And two days ago, on Aug. 26, while thousands had gathered on the National Mall for the 60th anniversary of the March on Washington, a white gunman in Jacksonville, Florida killed three Black people at a Dollar General store before killing himself. News reports noted that one of the gunman’s weapons was painted with swastikas.

Then there are the attacks on what some politicians call “critical race theory” — though critics say they’re really just describing a full understanding of American history — including threats to ban teaching of advancement placement African American history courses at schools in Arkansas and new Black History standards in Florida

LaMotte pointed to Florida Gov. Ron Desantis’ defense of the state’s new Black history standards that teach students that Black people benefited from slavery because they learned skills. 

“The former president and this man in Florida, the governor of Florida, they’re trying to take everything we’ve gained away from us,” LaMotte, 80, said. “What do we do? Where do we go? We went through a lot of things during the Civil Rights Movement and then we’re moving backwards and it’s frustrating.”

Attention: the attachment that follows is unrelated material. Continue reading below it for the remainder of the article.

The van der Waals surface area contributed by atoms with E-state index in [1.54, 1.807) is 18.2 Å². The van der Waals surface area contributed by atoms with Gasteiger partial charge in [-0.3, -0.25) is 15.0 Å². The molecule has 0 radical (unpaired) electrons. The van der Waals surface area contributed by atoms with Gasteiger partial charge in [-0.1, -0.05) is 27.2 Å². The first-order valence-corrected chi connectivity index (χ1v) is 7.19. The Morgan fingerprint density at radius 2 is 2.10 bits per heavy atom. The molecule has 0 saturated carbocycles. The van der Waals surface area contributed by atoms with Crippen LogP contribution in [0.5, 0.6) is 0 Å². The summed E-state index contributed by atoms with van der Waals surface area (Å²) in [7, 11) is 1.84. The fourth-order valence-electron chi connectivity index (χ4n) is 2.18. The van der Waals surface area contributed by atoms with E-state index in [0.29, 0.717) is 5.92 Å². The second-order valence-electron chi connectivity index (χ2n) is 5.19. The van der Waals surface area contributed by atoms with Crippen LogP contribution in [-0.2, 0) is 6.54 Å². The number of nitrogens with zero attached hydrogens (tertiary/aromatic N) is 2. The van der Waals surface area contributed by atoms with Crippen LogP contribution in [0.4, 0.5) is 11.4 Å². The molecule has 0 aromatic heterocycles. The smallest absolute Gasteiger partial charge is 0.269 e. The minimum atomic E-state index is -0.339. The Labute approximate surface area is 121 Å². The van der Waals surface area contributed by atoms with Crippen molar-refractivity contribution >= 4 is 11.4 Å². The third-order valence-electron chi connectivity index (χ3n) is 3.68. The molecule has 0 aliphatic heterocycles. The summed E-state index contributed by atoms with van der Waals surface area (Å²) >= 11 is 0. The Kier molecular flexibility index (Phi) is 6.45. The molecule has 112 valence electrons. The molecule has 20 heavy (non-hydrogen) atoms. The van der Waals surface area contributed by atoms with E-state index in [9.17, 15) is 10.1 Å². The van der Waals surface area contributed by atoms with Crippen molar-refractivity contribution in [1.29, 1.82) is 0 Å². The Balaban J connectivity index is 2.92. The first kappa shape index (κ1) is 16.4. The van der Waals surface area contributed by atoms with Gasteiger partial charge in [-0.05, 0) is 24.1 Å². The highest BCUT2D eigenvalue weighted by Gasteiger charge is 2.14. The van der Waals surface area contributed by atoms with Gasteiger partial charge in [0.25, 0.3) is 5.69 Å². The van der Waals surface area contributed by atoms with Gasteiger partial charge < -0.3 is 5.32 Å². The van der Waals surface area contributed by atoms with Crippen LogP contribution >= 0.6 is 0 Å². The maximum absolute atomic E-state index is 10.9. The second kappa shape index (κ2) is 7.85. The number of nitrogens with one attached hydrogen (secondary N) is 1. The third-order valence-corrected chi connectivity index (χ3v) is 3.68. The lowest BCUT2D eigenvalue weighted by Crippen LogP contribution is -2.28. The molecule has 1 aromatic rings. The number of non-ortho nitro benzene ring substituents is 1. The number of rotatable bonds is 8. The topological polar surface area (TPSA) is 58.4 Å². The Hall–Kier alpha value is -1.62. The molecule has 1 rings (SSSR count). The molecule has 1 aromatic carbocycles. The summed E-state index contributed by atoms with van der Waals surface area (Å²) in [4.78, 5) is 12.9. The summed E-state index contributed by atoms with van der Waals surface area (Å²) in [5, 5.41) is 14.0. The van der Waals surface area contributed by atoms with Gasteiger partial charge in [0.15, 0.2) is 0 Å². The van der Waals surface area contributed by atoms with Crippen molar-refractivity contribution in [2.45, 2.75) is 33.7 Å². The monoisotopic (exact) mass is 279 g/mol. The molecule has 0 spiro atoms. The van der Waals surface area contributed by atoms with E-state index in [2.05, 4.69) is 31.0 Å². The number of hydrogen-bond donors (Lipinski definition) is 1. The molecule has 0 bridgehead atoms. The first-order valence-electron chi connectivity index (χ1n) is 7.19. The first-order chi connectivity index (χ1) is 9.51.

Raphael Cassimere Jr., now 81, remembered being on the picket line for two years during the New Orleans NAACP Youth Council’s boycott of the stores on Canal Street. He said six decades after the March on Washington, we have to keep pushing. 

“We are farther along than where we were. No, we are not as far as we need to go, but we made progress,” he said. “We have to keep pushing. We didn’t do it because the government decided to give us rights. We did it because we forced change to come. Things are not going to change on their own. Somebody has to have the faith as Dr. King had.”

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Lottie L. Joiner, assistant managing editor at Verite, is an award-winning journalist with more than two decades of experience covering issues that impact underserved and marginalized communities. She...